Watching the footage from last week's devastating tsunamis in South Asia, it's been hard not to think about disaster movies. Two recent films especially stand out: The Day After Tomorrow and Deep Impact. Both featured tsunamis in their money shots, both destroyed New York with waves that toppled buildings and swamped streets, both wiped out millions of poor souls in a spectacular blow. These scenes, which relied heavily on every toy Industrial Light & Magic could provide, were used to sell the films. The tsunamis were set pieces, and if we never stopped to think about the real-life consequences of that sort of disaster--the massive loss of lives, the economic devastation, and the second wave of disease that would surely follow--it was because we were too busy saying "wow."

Both The Day After Tomorrow and Deep Impact were absurdly expensive ventures. The Day After Tomorrow cost a reported $200 million, $185 million more than the United States originally pledged to disaster relief. Deep Impact cost close to $100 million, which means the combined total cost for making both films is just $50 million less than the $350 million the United States was shamed into pledging. But despite the money and care that went into creating the fictional tsunamis, no single image or sequence in either film inspires as much fear as the footage of the real-life tsunamis that saturated cable-news programs last week. That footage is devastating--and not just because of the numbers of lives lost. No, there is a terrifying artfulness to it. Watching the footage, you realize that no amount of light and magic can ever match the fear, panic, and, in the end, ghastly thrill that these images instill. Much of this has to do with the obvious divide between reality and art, but there's something more at play: The way the real-life tsunami has been shot offers a far more visceral experience than any filmmaker would dare to attempt.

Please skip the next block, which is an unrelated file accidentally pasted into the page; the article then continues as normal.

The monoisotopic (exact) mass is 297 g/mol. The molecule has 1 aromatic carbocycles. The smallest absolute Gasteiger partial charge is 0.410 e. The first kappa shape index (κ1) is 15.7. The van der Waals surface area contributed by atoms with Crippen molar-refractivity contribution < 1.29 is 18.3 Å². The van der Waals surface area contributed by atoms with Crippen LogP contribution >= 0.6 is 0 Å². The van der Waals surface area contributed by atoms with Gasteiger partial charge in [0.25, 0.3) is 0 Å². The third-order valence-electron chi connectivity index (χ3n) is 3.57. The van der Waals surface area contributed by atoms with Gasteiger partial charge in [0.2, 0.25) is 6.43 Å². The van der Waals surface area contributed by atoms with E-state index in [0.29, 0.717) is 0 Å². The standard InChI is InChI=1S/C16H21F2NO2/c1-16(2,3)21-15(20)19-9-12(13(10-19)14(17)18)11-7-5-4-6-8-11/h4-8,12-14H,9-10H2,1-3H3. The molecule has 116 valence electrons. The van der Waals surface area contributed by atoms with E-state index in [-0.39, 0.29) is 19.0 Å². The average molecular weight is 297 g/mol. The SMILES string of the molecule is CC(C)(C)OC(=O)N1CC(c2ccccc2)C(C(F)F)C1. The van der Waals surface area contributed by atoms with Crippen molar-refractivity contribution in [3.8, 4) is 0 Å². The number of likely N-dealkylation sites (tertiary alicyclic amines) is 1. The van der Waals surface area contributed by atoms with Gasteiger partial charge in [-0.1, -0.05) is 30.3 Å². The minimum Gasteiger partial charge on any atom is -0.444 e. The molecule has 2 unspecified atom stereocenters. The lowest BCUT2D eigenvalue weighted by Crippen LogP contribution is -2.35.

While directors frequently treat us to spectacular images of destruction, they almost always provide an easy emotional disconnect, something that helps to separate the audience from the image. We may gape in awe at what we're witnessing, but we are not truly affected by what we're watching. As viewers we often float above the images, seeing them from multiple angles; we're dropped in close to see cars and people being washed away in Manhattan, but then we're quickly, and dishonestly, pulled back out again. Movies are voyeurism, and there is no safer peeping perch than in the audience watching a disaster movie--we get the thrill without getting wet.

In contrast, the footage of the South Asia tsunamis are shockingly intimate, and therefore, far more terrifying. There are no long shots. The video is shot with shaky camcorders, the sound is muddled and often indecipherable. They're incomplete. And these images accomplish the goal of every great horror movie: They allow our imaginations to do most of the heavy lifting.

In the days immediately following the disaster, we scrambled to see what we could of the "giant wave," searching for was a single defining image--a shot like the Statue of Liberty being submerged in The Day After Tomorrow, or buildings being toppled as they were in Deep Impact, or the second plane hitting the World Trade Center. But a single, defining image of this disaster doesn't exist. Instead, we've only been able to see tiny slices of chaos: A couple being washed off a hotel terrace, a restaurant once perfectly in order suddenly swept away during the course of a single shot, the huffing and puffing of a cameraman stumbling away from the shore. Each of these images is brought to us from a single, panicked point of view, never interrupted--and because of this constraint our imaginations are forced to fill in the rest, all the other thousands of people caught up in this tragedy, all the other deaths.

Hollywood works hard, and spends an obscene amount of money, trying to scare us with faked images of imaginary tragedies--but only a sunburned tourist with a cheap video camera can scare us to death.

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